Bunker Hill: Time Travel to Downtown's Early Days | NBC Southern California

Bunker Hill: Time Travel to Downtown's Early Days

Mansions, then skyscrapers, dotted this downtown nook.

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    Art Deco Society of Los Angeles/American Cinematheque
    Look back at the early days of Bunker Hill on Sunday, March 15 at The Egyptian Theatre.

    April Fools' Day is on fast approach, which means that people who like to fun their friends -- "fun" as in rib or josh or leg-pull — are looking for that ideal joke.

    And if you were to tell an out-of-towner, while driving up Grand Avenue, or Olive Street, that the immediate area once flowered with ornate Victorian mansions and not mega skyscrapers, your visitor would have a hard time buying it, if they weren't up-to-date on LA's fabled Bunker Hill.

    It's no joke, though. Few neighborhoods anywhere go through such dramatic, top-to-bedrock transformations in such short windows of time, but Bunker Hill seemed to live a millennium in a century.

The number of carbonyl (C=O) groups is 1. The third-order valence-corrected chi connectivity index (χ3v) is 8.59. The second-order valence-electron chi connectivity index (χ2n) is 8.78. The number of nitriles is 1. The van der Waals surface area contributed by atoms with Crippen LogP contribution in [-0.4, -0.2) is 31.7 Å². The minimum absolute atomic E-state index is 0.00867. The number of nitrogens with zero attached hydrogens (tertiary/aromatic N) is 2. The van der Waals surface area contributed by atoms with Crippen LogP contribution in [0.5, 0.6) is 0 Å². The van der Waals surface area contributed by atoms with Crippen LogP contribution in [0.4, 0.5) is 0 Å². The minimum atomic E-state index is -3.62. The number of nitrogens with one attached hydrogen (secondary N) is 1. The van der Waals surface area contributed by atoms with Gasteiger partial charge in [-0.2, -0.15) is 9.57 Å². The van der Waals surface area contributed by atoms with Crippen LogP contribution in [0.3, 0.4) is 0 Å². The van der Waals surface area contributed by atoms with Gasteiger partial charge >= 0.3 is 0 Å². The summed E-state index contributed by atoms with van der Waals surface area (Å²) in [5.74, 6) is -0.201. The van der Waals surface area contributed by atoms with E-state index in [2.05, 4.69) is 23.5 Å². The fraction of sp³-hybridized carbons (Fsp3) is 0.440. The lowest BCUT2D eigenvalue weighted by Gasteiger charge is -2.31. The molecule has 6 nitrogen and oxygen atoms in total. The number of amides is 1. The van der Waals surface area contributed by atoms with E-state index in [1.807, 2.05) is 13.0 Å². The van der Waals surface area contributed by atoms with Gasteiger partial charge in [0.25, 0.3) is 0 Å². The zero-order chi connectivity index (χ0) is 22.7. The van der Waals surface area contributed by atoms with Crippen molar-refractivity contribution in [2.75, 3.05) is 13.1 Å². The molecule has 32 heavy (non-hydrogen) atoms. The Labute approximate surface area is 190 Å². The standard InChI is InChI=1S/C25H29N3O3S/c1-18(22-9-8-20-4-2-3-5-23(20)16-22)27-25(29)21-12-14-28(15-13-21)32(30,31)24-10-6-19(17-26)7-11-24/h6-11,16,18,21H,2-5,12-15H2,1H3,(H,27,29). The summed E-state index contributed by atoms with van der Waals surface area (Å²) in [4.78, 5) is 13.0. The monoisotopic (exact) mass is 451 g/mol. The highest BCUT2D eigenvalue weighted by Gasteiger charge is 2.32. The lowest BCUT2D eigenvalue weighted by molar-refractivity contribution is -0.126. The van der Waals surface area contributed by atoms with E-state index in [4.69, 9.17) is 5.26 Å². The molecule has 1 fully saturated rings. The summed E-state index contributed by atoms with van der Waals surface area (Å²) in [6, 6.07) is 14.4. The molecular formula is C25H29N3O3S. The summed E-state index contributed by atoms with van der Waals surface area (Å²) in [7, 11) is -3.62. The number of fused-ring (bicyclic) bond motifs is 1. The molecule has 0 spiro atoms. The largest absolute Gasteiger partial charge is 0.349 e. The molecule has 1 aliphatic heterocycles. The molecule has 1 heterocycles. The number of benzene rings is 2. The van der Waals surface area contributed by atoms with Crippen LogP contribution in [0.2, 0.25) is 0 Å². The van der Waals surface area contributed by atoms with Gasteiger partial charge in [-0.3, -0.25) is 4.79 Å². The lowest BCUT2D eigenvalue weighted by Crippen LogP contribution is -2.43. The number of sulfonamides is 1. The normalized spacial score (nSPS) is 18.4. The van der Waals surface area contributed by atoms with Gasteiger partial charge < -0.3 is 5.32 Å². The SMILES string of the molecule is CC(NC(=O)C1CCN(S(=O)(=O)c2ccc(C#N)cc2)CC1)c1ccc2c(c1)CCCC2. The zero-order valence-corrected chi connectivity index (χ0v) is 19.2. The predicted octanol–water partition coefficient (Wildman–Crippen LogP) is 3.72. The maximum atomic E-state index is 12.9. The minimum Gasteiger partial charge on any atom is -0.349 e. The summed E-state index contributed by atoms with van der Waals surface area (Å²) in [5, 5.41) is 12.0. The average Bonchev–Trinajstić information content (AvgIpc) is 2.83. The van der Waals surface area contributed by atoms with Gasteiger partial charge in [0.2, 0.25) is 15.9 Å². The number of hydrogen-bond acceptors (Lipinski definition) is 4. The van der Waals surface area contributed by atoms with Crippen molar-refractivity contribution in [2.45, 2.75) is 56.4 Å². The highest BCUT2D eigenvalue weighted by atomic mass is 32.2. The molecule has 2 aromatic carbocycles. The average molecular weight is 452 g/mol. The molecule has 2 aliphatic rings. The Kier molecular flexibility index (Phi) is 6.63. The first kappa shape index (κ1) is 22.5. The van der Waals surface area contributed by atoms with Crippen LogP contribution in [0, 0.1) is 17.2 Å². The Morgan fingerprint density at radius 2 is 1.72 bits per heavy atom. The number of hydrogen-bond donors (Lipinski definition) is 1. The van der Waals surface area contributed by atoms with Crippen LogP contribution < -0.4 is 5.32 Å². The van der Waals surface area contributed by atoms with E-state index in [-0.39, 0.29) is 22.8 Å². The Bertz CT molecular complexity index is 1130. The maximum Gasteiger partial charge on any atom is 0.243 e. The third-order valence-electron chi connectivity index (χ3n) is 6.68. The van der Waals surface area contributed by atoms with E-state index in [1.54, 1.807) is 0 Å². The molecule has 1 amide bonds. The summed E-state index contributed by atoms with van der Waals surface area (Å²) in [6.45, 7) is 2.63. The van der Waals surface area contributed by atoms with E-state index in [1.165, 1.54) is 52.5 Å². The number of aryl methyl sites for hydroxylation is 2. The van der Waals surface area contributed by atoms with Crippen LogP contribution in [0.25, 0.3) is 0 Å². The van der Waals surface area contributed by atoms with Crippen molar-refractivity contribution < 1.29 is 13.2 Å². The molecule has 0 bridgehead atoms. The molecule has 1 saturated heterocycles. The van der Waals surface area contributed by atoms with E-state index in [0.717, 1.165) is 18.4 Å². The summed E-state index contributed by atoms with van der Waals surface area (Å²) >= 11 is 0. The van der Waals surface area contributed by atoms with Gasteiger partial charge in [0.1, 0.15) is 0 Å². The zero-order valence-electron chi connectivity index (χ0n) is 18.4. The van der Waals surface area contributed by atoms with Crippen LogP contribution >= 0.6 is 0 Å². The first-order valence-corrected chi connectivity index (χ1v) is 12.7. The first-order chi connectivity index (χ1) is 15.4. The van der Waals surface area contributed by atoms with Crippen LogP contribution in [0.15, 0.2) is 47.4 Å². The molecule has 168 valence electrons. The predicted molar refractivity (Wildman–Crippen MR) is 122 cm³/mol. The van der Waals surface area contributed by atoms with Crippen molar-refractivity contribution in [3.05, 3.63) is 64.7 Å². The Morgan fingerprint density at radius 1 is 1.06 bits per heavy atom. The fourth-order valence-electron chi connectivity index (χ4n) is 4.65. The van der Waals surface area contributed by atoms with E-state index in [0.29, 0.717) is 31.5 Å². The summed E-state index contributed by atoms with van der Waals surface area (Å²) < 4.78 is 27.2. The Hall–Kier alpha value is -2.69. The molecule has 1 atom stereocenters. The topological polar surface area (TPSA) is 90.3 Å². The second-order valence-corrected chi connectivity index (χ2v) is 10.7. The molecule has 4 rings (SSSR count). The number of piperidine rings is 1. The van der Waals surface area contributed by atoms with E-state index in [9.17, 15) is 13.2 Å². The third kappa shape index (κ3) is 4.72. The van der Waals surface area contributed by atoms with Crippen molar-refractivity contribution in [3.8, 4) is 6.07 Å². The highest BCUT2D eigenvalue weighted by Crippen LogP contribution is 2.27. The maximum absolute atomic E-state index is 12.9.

That transformation, and the politics and personal tales and architectural brouhahas that went with it, will be considered at The Egyptian Theatre in Hollywood on Sunday afternoon, March 15. "Bunker Hill Revisited," an hourlong lookback at the storied slice of downtown, will screen, and architectural historian Nathan Marsak will chat about the powerful plates that shifted for the neighborhood, and are still shifting.

    Is it true that Bunker Hill was a "hotbed for sin and vice" several decades back? Well, there are tales, some tall as the buildings that occupy the footprints once held by sizable estates. But, for sure, much of LA's homegrown genre — that would be noir, you betcha — found its rough-and-tumble roots atop one of the highest places in downtown.

    Angel's Flight is one of the picturesque artifacts of that age, and the famous funicular railway stars in an eponymous film that'll also screen alongside the Bunker Hill documentary. But "Angel's Flight," which turns 50 this year, is a fictional work filled with straight-talking characters, tough types who went to the Noir-Approved Academy of Take No Guff.

    Many Angelenos work in an office in Bunker Hill; they're plentiful. And SoCalers regularly call upon the museums and restaurants. If you've been Bunkering but aren't up on the fast reformation of this part of downtown, best brush up.

    You have to impress your out-of-towners, after all, and be ready to quiz them. So true or false: Just a century ago, this corner of LA was dotted with Victorian houses and not sky-high buildings. (Answer: true.)

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